Eventually, Adonis seemed to be everywhere and into everything - alcohol, gambling, drugs, union rackets, political shenanigans... He had established relationships with several Mafia Families and with some non-Italian gangs as well. Adonis was known to be a trusted ally and confidant of Frank Costello, who presided over Luciano's Manhattan Family after Luciano went to prison in the 1930s. Adonis joined Costello and Jewish mobsters Meyer Lansky and Benjamin Siegel in ownership of the Colonial Inn casino in Miami Beach and participated in gambling ventures in the Saratoga, New York, area. Adonis also shared a gambling empire in New Jersey with Mafioso Willie Moretti, Costello's close ally. His involvement in the Automotive Conveying Company of Cliffside Park, New Jersey, caught the attention of the U.S. Senate's Kefauver Committee and New Jersey prosecutors.

Adonis, who had long claimed to be an American native and who had settled in Fort Lee, NJ, in the mid-1940s (his Dearborn Road home was about a quarter mile from the Bluff Road home of Albert Anastasia), was shown to be an immigrant in the 1950s. Birth records indicating a 1901 birth in Passaic, New Jersey, were found to be fraudulent. Italian birth certificates, immigration records and early statements made by Adonis and his family members to authorities conflicted with statements Adonis made under oath before a New Jersey grand jury. Adonis was ordered to be deported in 1953. He fought that order in the courts. A voluntary deportation to Italy occurred in 1956 in the wake of a perjury charge stemming from the Kefauver Committee hearings.

One of the legendary fallings out between the American Mafiosi and the Kennedy Administration was allegedly over arrangements for the Mafia to support Kennedy's candidacy for President in return for Kennedy allowing Adonis back into the country. According to this tale, President John Kennedy was reportedly willing to welcome Adonis home, but Attorney General Robert Kennedy blocked the move.

The Italian government decided to inflict an exile within an exile upon Adonis on June 20, 1971. A Milan court demanded that he be restricted to the town of Ancona on Italy's Adriatic coast. Adonis died there of natural causes on Nov. 26, 1971. His remains were returned to the United States and buried Dec. 6 in Madonna Roman Catholic Cemetery in Fort Lee, NJ.

The Adonis funeral was relatively low-key. A cortege of fifteen automobiles, led by three cars of flowers, drove from Macagna's Funeral Home in Cliffside Park, New Jersey, to the funeral Mass at Epiphany Church. A private service was then held for Adonis's family - his wife, son and three daughters - and close friends at the chapel in Madonna Cemetery. The family and most attendees left before Adonis's casket was lowered into his grave. A number of reporters and photographers kept close watch on the event. There were no reports of known underworld figures in attendance.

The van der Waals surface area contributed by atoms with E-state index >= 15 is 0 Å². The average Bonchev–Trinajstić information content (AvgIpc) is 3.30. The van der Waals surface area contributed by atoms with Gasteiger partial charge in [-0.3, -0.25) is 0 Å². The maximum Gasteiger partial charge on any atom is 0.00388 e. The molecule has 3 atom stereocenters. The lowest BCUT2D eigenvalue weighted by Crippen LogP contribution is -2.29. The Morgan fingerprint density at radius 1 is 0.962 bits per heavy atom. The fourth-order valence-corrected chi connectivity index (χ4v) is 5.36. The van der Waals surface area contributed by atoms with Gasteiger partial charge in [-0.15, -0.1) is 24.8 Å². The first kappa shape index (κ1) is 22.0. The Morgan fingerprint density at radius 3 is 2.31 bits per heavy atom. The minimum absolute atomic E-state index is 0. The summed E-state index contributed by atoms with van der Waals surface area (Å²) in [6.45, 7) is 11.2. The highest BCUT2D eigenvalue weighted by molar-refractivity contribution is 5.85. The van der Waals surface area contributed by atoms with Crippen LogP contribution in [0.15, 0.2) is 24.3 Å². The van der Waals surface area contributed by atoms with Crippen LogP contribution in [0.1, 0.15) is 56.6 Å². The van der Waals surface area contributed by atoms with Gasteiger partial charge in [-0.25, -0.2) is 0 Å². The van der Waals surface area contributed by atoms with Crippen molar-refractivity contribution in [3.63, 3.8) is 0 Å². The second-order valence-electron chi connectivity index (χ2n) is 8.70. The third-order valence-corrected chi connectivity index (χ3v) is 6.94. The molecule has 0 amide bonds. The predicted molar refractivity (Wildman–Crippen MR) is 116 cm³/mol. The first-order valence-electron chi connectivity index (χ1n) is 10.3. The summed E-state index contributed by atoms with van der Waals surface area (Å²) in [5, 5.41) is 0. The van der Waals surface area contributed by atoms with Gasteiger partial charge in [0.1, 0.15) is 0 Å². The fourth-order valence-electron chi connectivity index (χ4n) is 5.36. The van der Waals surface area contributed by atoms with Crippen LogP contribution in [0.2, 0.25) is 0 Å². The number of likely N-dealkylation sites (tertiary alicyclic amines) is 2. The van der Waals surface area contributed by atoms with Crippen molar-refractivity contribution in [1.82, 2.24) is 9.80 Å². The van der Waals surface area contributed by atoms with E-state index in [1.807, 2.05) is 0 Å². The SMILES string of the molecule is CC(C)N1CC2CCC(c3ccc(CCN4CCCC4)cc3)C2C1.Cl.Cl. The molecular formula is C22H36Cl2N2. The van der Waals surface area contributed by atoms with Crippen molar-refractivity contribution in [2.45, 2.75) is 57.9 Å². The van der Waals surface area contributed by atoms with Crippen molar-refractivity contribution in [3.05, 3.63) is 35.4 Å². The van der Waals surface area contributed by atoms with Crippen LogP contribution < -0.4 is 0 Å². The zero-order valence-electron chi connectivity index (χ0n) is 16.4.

Related Links:


  • "Joe Adonis one of 8 cited in Dewey reply," Brooklyn Daily Eagle, Dec. 3, 1937, p. 1.
  • Investigation of Organized Crime in Interstate Commerce, Part 7, New York - New Jersey, Hearings before the Special Committee to Investigate Organized Crime in Interstate Commerce, U.S. Senate, 81st Congress 2nd Session, 82nd Congress 1st Session, Washington D.C.: U.S. Government Printing Office, 1951, p. 280-301.
  • Joseph Doto, Index of Births in New Jersey, 1901, A-H, certificate 37513.
  • Mary Doto, New York City Index to Death Certificates, certificate no. 15279, July 21, 1934.
  • Michael Doto, New York City Index to Death Certificates, certificate no. 9874, April 27, 1939.
  • Murray, Leo, "Offer birth certificates from Italy in Adonis case," Paterson NJ Morning Call, Jan. 15, 1954, p. 1.
  • New York State Census of 1915, Kings County, Brooklyn, Ward 10, Election District 11.
  • New York State Census of 1925, Kings County, Brooklyn, Assembly District 8, Election District 15. 
  • Passenger manifest of S.S. Citta di Milano, departed Naples on April 23, 1904, arrived New York on May 9, 1904.
  • Passenger manifest of S.S. Montserrat, departed Naples on June 23, 1909, arrived New York on July 11, 1909.
  • Plosia, Les, "Few turn out for Adonis burial," Passaic NJ Herald-News, Dec. 7, 1971, p. 12.
  • United States Census of 1920, New York State, Kings County, Brooklyn, Ward 14, Enumeration District 446.
  • United States Census of 1930, New York, Kings County, Brooklyn, Ward 10, Assembly District 8, Enumeration District 24-1079.
  • United States Census of 1940, New York, Kings County, Brooklyn, Assembly District 9, Enumeration District 24-1087.